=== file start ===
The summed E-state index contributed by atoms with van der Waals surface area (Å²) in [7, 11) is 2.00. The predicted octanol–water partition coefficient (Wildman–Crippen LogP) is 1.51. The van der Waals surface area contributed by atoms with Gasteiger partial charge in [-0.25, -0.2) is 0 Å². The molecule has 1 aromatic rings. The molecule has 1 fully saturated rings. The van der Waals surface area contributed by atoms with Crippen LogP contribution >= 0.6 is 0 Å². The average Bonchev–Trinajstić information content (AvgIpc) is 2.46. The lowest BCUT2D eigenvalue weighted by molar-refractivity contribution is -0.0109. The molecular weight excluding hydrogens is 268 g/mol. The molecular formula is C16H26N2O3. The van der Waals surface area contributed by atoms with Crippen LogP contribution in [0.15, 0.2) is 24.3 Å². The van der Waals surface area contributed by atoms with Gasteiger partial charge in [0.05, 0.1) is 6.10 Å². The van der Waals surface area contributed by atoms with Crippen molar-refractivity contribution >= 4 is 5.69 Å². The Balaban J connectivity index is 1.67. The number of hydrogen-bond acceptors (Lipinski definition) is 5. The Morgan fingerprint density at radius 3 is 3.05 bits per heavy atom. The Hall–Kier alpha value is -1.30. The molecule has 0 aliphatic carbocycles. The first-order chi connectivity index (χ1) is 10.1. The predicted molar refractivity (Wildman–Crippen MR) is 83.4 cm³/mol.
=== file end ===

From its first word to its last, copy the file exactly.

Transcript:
The summed E-state index contributed by atoms with van der Waals surface area (Å²) in [7, 11) is 2.00. The predicted octanol–water partition coefficient (Wildman–Crippen LogP) is 1.51. The van der Waals surface area contributed by atoms with Gasteiger partial charge in [-0.25, -0.2) is 0 Å². The molecule has 1 aromatic rings. The molecule has 1 fully saturated rings. The van der Waals surface area contributed by atoms with Crippen LogP contribution >= 0.6 is 0 Å². The average Bonchev–Trinajstić information content (AvgIpc) is 2.46. The lowest BCUT2D eigenvalue weighted by molar-refractivity contribution is -0.0109. The molecular weight excluding hydrogens is 268 g/mol. The molecular formula is C16H26N2O3. The van der Waals surface area contributed by atoms with Crippen LogP contribution in [0.15, 0.2) is 24.3 Å². The van der Waals surface area contributed by atoms with Gasteiger partial charge in [0.05, 0.1) is 6.10 Å². The van der Waals surface area contributed by atoms with Crippen molar-refractivity contribution >= 4 is 5.69 Å². The Balaban J connectivity index is 1.67. The number of hydrogen-bond acceptors (Lipinski definition) is 5. The Morgan fingerprint density at radius 3 is 3.05 bits per heavy atom. The Hall–Kier alpha value is -1.30. The molecule has 0 aliphatic carbocycles. The first-order chi connectivity index (χ1) is 10.1. The predicted molar refractivity (Wildman–Crippen MR) is 83.4 cm³/mol.